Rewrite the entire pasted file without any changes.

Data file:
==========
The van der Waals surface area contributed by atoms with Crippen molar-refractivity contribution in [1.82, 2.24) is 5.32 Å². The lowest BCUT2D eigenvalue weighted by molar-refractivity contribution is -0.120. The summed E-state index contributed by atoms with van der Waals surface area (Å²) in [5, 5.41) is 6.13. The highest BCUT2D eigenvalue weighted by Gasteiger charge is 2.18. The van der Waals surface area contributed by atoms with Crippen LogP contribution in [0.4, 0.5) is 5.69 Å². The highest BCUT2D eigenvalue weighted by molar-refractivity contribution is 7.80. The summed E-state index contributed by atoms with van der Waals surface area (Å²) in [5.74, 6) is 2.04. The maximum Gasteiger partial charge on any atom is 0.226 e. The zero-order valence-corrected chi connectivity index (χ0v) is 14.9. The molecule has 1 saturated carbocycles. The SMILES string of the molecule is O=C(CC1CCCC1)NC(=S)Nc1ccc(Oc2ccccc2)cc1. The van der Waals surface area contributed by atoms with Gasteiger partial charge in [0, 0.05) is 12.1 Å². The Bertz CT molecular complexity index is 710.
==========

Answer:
The van der Waals surface area contributed by atoms with Crippen molar-refractivity contribution in [1.82, 2.24) is 5.32 Å². The lowest BCUT2D eigenvalue weighted by molar-refractivity contribution is -0.120. The summed E-state index contributed by atoms with van der Waals surface area (Å²) in [5, 5.41) is 6.13. The highest BCUT2D eigenvalue weighted by Gasteiger charge is 2.18. The van der Waals surface area contributed by atoms with Crippen LogP contribution in [0.4, 0.5) is 5.69 Å². The highest BCUT2D eigenvalue weighted by molar-refractivity contribution is 7.80. The summed E-state index contributed by atoms with van der Waals surface area (Å²) in [5.74, 6) is 2.04. The maximum Gasteiger partial charge on any atom is 0.226 e. The zero-order valence-corrected chi connectivity index (χ0v) is 14.9. The molecule has 1 saturated carbocycles. The SMILES string of the molecule is O=C(CC1CCCC1)NC(=S)Nc1ccc(Oc2ccccc2)cc1. The van der Waals surface area contributed by atoms with Gasteiger partial charge in [0, 0.05) is 12.1 Å². The Bertz CT molecular complexity index is 710.